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Friday, September 16, 2011

Mental Fatigue

Have you ever sat there, staring at your keyboard, hoping for the words to come? You might have something other than writer's block.

Recently the New York Times ran an article on the phenomenon known as decision fatigue. It's the effect you feel when you've made too many decisions or a decision that is too taxing. It's why you have such a hard time deciding where to go for dinner. You spent the entire day making decisions and one more just isn't possible.

When we reach decision fatigue we look for a way out. One way is to make any decision at all that will allow us to keep moving. These tend to be poor choices (McDonald's Big Mac instead of a meal at home). The other option that we'll choose is to not make any choice at all. We'll ignore the need to make a decision since we don't have the ability to work through one at this moment.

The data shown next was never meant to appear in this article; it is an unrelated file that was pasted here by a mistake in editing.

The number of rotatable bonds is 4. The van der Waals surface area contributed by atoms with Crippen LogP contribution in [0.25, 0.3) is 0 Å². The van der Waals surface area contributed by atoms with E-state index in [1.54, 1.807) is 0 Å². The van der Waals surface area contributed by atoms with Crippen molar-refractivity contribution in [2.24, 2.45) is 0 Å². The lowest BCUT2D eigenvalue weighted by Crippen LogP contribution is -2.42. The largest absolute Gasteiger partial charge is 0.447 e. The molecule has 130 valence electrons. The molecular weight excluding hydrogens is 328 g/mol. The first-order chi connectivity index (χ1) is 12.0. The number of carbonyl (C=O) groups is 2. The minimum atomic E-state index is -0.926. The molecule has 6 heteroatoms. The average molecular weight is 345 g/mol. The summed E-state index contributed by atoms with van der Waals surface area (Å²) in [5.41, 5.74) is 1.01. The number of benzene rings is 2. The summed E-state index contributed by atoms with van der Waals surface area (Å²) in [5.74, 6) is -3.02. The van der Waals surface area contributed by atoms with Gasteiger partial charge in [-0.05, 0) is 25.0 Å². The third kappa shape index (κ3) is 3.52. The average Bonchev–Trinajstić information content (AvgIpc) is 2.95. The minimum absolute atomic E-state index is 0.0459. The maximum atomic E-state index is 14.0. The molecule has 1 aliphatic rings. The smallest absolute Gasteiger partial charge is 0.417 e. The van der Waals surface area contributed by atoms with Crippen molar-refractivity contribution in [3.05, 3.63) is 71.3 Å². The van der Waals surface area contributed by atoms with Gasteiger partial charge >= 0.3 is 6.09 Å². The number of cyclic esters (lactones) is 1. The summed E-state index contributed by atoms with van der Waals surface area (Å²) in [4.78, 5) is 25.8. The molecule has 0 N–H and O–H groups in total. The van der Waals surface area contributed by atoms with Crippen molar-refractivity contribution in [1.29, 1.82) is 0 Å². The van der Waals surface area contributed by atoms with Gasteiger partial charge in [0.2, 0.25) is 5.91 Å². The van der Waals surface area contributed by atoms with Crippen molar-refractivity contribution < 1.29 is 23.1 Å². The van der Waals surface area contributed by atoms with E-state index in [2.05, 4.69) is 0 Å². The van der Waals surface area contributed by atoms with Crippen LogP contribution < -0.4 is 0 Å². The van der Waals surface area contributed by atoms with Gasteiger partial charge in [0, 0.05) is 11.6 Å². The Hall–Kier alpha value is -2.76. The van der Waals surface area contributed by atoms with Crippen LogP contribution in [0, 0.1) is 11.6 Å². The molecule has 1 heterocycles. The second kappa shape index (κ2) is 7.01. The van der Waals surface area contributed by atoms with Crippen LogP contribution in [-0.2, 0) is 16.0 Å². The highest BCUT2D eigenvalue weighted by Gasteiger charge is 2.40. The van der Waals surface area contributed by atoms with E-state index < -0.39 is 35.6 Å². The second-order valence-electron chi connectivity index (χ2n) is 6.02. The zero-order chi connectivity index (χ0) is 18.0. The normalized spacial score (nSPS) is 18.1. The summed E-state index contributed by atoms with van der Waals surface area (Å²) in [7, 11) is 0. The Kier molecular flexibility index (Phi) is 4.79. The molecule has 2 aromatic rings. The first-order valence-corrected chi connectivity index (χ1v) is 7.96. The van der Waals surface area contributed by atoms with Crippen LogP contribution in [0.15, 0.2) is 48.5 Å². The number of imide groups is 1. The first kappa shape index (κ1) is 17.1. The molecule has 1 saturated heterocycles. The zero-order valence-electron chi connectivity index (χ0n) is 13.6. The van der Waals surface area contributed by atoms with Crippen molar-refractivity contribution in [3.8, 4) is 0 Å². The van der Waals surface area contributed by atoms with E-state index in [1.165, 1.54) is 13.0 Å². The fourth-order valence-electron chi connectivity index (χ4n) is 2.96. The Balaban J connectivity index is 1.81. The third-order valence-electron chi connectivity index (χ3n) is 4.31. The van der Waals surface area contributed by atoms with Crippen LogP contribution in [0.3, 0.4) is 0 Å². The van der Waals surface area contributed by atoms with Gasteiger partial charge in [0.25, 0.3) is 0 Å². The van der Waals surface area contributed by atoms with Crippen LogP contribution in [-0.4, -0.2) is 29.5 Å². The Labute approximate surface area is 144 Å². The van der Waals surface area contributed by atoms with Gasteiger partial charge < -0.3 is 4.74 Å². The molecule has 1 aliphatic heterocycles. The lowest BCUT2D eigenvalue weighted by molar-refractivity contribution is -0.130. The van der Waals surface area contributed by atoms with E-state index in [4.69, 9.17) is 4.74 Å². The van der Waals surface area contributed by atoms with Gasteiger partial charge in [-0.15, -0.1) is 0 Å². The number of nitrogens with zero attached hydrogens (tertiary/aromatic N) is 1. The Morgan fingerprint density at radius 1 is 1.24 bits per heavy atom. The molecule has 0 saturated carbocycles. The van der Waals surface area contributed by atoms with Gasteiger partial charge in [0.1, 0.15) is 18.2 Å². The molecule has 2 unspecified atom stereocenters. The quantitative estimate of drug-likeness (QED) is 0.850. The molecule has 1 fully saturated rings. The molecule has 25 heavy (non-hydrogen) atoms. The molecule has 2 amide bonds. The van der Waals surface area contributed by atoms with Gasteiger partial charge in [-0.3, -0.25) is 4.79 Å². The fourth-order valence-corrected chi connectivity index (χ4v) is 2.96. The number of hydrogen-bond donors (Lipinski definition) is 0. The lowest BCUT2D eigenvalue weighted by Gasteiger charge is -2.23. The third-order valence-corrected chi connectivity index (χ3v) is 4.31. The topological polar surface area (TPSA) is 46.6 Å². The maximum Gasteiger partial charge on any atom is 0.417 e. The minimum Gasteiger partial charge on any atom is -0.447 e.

Mental fatigue is a real and demonstrable thing that we need to address. One of the main ways to fight decision fatigue is to stop and have a meal. In the research, a simple meal was able to reverse most of the effects of decision fatigue. We can also put our decisions where know we'll be most fresh to face them: right after breakfast, lunch and dinner. This might mean that you pre-decide what to do for lunch right after you get up in the morning. We can limit ourselves on what we have to decide. You may not need to make every decision on the project, delegate some of the decisions so that you have energy left for the ones that need your skills.

Decision fatigue can be especially difficult in group settings. If you have a meeting where people have a lot of decisions to make, provide snacks and frequent breaks. Make one decision at a time and then stop for a rest. It may seem wasteful, but the quality of decisions that come out will be much higher.

How do you deal with decision fatigue?